E-scooters at a crossroads
E-scooters at a crossroads

As Ofgem turns up the heat, what will reforms mean for the energy sector?

Words by:
October 25, 2019

Parliament may be paralysed, but in the world of regulation, change is afoot. In a bid to catch up with the way the energy market is evolving, Ofgem has announced a raft of new proposals to better protect consumers from the possibility of their supplier going into administration. New plans under consultation until December 2019 would require small energy supplier to meet more stringent requirements to take on new customers, enhance financial disclosure rules and strengthen the safety net for customers in the event of a supplier’s failure.

Under these new reforms, energy suppliers would have to prove they have the right resources for customer growth when they reach thresholds of 50,000, 150,000, 250,000 and 500,000 to 800,000 customers. Ofgem is also planning to tighten its “fit and proper” requirements, with more scrutiny on the fitness of senior management staff, and bringing in a new openness and cooperation principle.

The new proposals, published at the beginning of the week are in response to over a dozen energy providers going into administration since January 2018 – Toto being the latest to cease trading on Wednesday – and the bill that has been picked up by customers as a result of these collapses.

If the proposals are accepted, it would bring existing energy suppliers into line with new market entrants who have been under additional scrutiny since similar proposals were introduced in June 2019. The final decision on whether to take the proposals forward will be taken in early 2020, but implementation is unlikely to take place before 2021.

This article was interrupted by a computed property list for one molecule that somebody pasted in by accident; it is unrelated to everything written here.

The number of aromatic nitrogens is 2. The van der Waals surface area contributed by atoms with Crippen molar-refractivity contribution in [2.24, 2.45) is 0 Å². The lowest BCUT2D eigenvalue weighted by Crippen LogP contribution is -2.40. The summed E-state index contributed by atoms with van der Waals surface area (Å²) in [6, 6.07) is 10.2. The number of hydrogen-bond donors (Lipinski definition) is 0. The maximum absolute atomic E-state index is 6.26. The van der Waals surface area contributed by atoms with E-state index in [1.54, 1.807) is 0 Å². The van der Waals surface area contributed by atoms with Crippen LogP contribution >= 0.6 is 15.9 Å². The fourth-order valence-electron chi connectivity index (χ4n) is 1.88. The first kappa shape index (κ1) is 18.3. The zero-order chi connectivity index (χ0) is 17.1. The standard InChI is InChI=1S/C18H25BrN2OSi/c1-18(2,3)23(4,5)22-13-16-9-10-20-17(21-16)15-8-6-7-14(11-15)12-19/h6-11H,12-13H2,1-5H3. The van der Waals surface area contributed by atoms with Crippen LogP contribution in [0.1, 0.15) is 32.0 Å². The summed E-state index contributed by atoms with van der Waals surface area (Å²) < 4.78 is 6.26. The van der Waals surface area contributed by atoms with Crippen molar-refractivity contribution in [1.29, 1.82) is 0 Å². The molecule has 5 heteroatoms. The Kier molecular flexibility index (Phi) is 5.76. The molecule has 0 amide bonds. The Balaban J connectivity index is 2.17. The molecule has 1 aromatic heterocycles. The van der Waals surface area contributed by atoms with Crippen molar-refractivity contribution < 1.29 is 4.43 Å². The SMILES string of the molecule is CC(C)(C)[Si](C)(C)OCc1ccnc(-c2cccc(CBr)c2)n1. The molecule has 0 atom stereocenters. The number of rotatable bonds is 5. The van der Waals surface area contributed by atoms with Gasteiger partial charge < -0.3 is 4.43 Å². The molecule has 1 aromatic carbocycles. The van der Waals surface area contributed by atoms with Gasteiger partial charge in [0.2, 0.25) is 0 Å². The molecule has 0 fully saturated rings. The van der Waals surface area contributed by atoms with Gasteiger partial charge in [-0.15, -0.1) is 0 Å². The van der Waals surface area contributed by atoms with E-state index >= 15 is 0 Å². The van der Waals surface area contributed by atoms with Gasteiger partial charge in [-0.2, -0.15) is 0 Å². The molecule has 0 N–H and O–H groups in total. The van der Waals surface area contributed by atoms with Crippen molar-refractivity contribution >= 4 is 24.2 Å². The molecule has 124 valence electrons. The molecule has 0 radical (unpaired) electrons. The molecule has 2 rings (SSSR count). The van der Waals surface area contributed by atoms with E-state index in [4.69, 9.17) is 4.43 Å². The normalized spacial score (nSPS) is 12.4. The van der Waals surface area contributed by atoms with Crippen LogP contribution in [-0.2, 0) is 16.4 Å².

Ofgem have long been caught in a dilemma between protecting consumers from market failures and encouraging competition in the energy sector. These proposals are an attempt to find a balance, but as always, the devil is in the detail, and there are some differences of opinion within industry about what this detail should be.  Unsurprisingly, while energy retailers have overwhelmingly supported the ambition of Ofgem, there are different ideas on how financial and operational resilience should be measured.  Where the dial comes to rest will undoubtedly affect what the sector looks like in terms of the number and scale of market participants, and the industry’s overall stability.

Earlier this month, Ofgem warned that Delta Gas and Power, Gnergy, Robin Hood Energy and Toto Energy would be unlikely to meet their Renewables Obligation late payment deadline. Toto ceased trading shortly after and as the example of Solarplicity, which collapsed in August shortly after it was banned from taking on new customers earlier in the year, helps illustrate, Ofgem has already shown that it is not afraid to step into the market where it thinks necessary to do so.

These proposals will give the regulator more scope and power to intervene and could therefore have serious consequences for the industry.

For more information  on what impact these proposals could have on the domestic energy market and advice on how you can engage and prepare, please contact our investor services and specialist energy team.

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